Yahoo is accusing Facebook of copying a range of technologies that the flagging search company invented, in a lawsuit that alleges the social media giant infringes 10 patents.
"Facebook's entire social network model, which allows users to create profiles for and connect with, among other things, persons and businesses, is based on Yahoo's patented social networking technology," Yahoo wrote in the lawsuit filed Monday in the US District Court for the Northern District of California.
Yahoo accuses Facebook of infringing patents covering technologies related to advertising, privacy, site customization, social networking and integrated communications in social networking.
The suit describes several Facebook features that Yahoo alleges use its technology. Facebook's News Feed, the primary way of viewing friends' activity, infringes Yahoo's customization patents, according to Yahoo. The way Facebook handles privacy infringes Yahoo patents related to privacy, it said.
The format of many ads, such as Facebook's Premium Video Comment Ads, are based on Yahoo inventions, according to Yahoo. And the way Facebook displays and arranges ads and combats click fraud using the pay-per-click model infringe Yahoo patents, it said.
Yahoo didn't say if it had offered to license the technologies to Facebook, though reports last month suggested that Yahoo threatened the social networking site with legal action if it didn't make a deal.
In a statement Monday, Facebook said it was surprised by the move.
"We're disappointed that Yahoo, a longtime business partner of Facebook and a company that has substantially benefited from its association with Facebook, has decided to resort to litigation. Once again, we learned of Yahoo's decision simultaneously with the media. We will defend ourselves vigorously against these puzzling actions," it said.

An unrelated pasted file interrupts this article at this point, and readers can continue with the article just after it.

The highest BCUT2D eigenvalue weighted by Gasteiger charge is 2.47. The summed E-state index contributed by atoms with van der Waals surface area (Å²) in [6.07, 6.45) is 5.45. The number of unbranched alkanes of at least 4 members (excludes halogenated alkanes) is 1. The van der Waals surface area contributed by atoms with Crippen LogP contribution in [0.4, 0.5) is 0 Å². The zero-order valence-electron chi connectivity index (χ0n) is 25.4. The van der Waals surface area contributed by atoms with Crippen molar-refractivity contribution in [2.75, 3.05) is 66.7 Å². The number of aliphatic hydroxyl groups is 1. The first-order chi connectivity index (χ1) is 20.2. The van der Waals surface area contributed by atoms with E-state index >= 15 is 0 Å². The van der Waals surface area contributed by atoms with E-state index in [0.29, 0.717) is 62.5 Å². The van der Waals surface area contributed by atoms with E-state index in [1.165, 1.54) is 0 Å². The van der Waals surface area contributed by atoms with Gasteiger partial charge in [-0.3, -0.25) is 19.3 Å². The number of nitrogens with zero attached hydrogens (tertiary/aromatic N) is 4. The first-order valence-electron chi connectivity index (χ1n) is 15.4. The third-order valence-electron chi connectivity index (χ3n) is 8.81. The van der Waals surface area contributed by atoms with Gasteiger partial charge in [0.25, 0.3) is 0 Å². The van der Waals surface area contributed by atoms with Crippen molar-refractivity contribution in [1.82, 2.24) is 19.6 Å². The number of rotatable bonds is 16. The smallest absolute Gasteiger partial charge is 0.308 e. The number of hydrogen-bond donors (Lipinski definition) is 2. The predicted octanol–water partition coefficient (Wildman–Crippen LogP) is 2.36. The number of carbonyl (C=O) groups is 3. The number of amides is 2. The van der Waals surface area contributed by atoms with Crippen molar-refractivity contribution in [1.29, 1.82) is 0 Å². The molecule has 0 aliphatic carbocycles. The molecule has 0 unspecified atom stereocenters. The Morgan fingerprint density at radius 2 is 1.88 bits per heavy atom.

It's likely no coincidence that Yahoo filed the suit now, just before Facebook is set to go public. "I think the timing coincides with the IPO and they're going to try to use the IPO as a source of pressure to get them to settle rather than litigate," said Greg Sterling, an analyst with Sterling Market Intelligence.
The strategy echoes Yahoo's decision to sue Google just before that company filed for its IPO. Yahoo sued Google for allegedly infringing patents controlled by Yahoo subsidiary Overture. Onlookers thought Google settled that dispute so that it wasn't involved in any potentially costly legal action when it went public.
In the suit against Facebook, Yahoo argues that simple back payment of royalties won't suffice.
"Yahoo is harmed by Facebook's use of Yahoo's patented technologies in a way that cannot be compensated for by payment of royalty alone," Yahoo's lawyers wrote. "Facebook's use of Yahoo's patented technologies has increased Facebook's revenue and market share because it does not have to recover the cost or time involved in the development of the technology."
While the suit may look like a change in strategy for Yahoo, that's likely not the case, Sterling said.
"The tendency is to see this as a sign of resignation by Yahoo, that they can no longer compete and they're going to get money now through patent litigation because they can't generate revenue through advertising," he said.
However, he thinks Yahoo is just taking an opportunity presented by Facebook's public offering to secure a potential cash infusion.
Yahoo did not reply to a request for additional comment on its lawsuit.